Writing a (garbage) programming language

Let me introduce you to my friend FOG. FOG stands Formatting Oriented Garbage, but FOG likes its short name. FOG is an esoteric programming language that uses formatting to denote control structures and intentions. More specifically it can interpret a file using a highly opinionated subset of HTML4 as a computer program. I have been working on FOG on and off for over a year now and would like to share some information about our process and the language so far.


FOG started out as my final project for AP Computer Science A. The purpose of FOG for me was to learn about managing standards and versioning and how to write a compiler. During the design phase we had three students working on documents and specifications. It was a great experience. Beyond that, FOG is cool, it makes code easy as pie to render and demonstrate, and you can be sure that all that is being rendered is your ideas, not distracting syntax. In FOG, you can type comments anywhere and use any characters (even HTML tags if you use <pre>), it is perfect for showing off workflows.

Documenting first; coding second

When I decided to start building FOG, I started by making a solid documentation framework. It was mostly blank, but it made it clear to contributors and the public what I wanted the language to be and where it was so far. Despite my careful planning, this failed me. The initial idea was to use the RTF format, but as we talked, HTML sounded better:

  • HTML allows you to use a GUI or just type markup.
  • HTML has a system for executing scripts
  • HTML has a styling system which developers could leverage

But HTML wasn’t as structured or opinionated as RTF and that created a hurdle for us to jump over before we started documenting constructs.

Removing “fog”

We now had to deal with the complexity of HTML and it can be really complicated In HTML I can create an underline in a virtually “infinite” amount of ways

<span style="text-decoration:underline">underline</span>
  text-decoration: underline;
<blink class="line-under">underline</blink>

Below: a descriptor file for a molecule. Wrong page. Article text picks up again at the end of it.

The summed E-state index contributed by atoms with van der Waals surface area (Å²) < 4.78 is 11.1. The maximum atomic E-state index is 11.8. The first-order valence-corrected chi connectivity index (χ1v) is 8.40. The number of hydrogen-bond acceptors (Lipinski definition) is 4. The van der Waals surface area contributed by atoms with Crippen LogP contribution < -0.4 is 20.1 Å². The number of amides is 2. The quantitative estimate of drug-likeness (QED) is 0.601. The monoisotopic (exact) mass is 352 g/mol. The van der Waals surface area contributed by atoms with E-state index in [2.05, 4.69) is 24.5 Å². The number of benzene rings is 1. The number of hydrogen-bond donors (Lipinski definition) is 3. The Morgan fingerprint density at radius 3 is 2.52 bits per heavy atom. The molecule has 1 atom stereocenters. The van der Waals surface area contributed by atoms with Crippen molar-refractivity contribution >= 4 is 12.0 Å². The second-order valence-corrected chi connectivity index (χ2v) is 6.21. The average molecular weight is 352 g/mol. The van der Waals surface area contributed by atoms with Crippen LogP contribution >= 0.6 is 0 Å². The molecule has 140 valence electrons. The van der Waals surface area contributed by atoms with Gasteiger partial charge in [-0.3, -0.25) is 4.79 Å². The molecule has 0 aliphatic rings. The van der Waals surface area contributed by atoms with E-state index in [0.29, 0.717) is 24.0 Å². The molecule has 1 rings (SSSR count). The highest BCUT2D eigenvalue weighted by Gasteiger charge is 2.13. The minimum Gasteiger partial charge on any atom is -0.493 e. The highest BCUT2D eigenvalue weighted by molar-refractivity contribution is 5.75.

How could we parse all of this?

The answer was simple: we couldn’t. Not without writing a bunch of useless code and throwing performance to the dogs.

To solve this issue, we created a compile step called dfog. We explain dfog to people as a sort of “linker”, that doesn’t quite do it justice. dfog will take any HTML code and turn it into a strict subset of HTMl for a FOG compiler to use. It does this by spinning up a WebKit instance and letting all the JavaScript and CSS be interpreted there. It then extracts the code in a format that the FOG compiler can use. dfog has the pleasant side-effect of allowing developers to modify their FOG code using JavaScripts and CSS files.

Now to create the specification

Structure of FOG

Fog structure

  • Red represents a specification or a document used in creating a specification.
  • Blue represents code independent of the FOG source.
  • Green represents programs in the FOG ecosystem.
  • White shows what code could look in certain steps of the compile process.

Garbage allocation

We realized quickly that HTML had a limited amount of tags and those tags had limited support. Making sure features didn’t clash was a challenge. To help with this we created a repository for allocating HTML “tags to specific language functions.

From this repository we hoped to produce our specifications for language versions.

Simple incremental versions

The FOG language specification would be implemented in simple incremental versions. Starting at 0 with the least features. We created a repository for managing these versions and providing examples of how to use their features. As of yet, we are still on version 0 :P

You can look at that on GitHub.

Trying to write a compiler…

The initial idea was to compile into C++ with some standard libraries and then run through the LLVM and get optimizations. One of the members of the team wrote a syntax tree generator in C for FOG (https://github.com/foglang/cfog/blob/master/main.c).

We then looked at compiling in Python into Python. We got a bit further with that (https://github.com/foglang/pyfog/blob/master/main.py).

I decided a while after that it would be nice to just have something anything to worked to play around with. So I wrote a barebones compiler for FOG 0 in JavaScript (https://github.com/foglang/wisp) . It doesn’t do anything, but print stuff.

So there isn’t really a compiler, you could write one :P

What I got out of this?

Through this project I gained valuable experience managing a set of standards and developing a language.

If you are interested in learning more about FOG. You can check out the documentation at http://fog.falkirks.com. Or look at our code at https://github.com/foglang.

Published: October 08 2015

  • category:
  • tags:
blog comments powered by Disqus